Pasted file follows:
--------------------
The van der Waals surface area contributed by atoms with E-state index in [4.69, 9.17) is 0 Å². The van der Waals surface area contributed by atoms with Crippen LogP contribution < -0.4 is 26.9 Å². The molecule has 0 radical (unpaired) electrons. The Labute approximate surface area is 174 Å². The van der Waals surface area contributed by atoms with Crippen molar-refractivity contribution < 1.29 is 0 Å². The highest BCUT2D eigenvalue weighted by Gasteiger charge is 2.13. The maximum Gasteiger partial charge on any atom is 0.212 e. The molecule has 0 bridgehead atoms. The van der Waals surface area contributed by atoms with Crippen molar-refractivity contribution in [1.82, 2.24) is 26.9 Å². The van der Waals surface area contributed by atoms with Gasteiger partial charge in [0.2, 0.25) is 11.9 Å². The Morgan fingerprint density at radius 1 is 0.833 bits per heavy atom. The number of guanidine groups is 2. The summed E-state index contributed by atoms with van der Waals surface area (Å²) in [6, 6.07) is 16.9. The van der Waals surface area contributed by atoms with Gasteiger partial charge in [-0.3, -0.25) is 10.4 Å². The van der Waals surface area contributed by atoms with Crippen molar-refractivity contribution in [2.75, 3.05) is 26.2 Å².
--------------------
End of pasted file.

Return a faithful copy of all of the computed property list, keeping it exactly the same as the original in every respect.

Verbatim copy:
The van der Waals surface area contributed by atoms with E-state index in [4.69, 9.17) is 0 Å². The van der Waals surface area contributed by atoms with Crippen LogP contribution < -0.4 is 26.9 Å². The molecule has 0 radical (unpaired) electrons. The Labute approximate surface area is 174 Å². The van der Waals surface area contributed by atoms with Crippen molar-refractivity contribution < 1.29 is 0 Å². The highest BCUT2D eigenvalue weighted by Gasteiger charge is 2.13. The maximum Gasteiger partial charge on any atom is 0.212 e. The molecule has 0 bridgehead atoms. The van der Waals surface area contributed by atoms with Crippen molar-refractivity contribution in [1.82, 2.24) is 26.9 Å². The van der Waals surface area contributed by atoms with Gasteiger partial charge in [0.2, 0.25) is 11.9 Å². The Morgan fingerprint density at radius 1 is 0.833 bits per heavy atom. The number of guanidine groups is 2. The summed E-state index contributed by atoms with van der Waals surface area (Å²) in [6, 6.07) is 16.9. The van der Waals surface area contributed by atoms with Gasteiger partial charge in [-0.3, -0.25) is 10.4 Å². The van der Waals surface area contributed by atoms with Crippen molar-refractivity contribution in [2.75, 3.05) is 26.2 Å².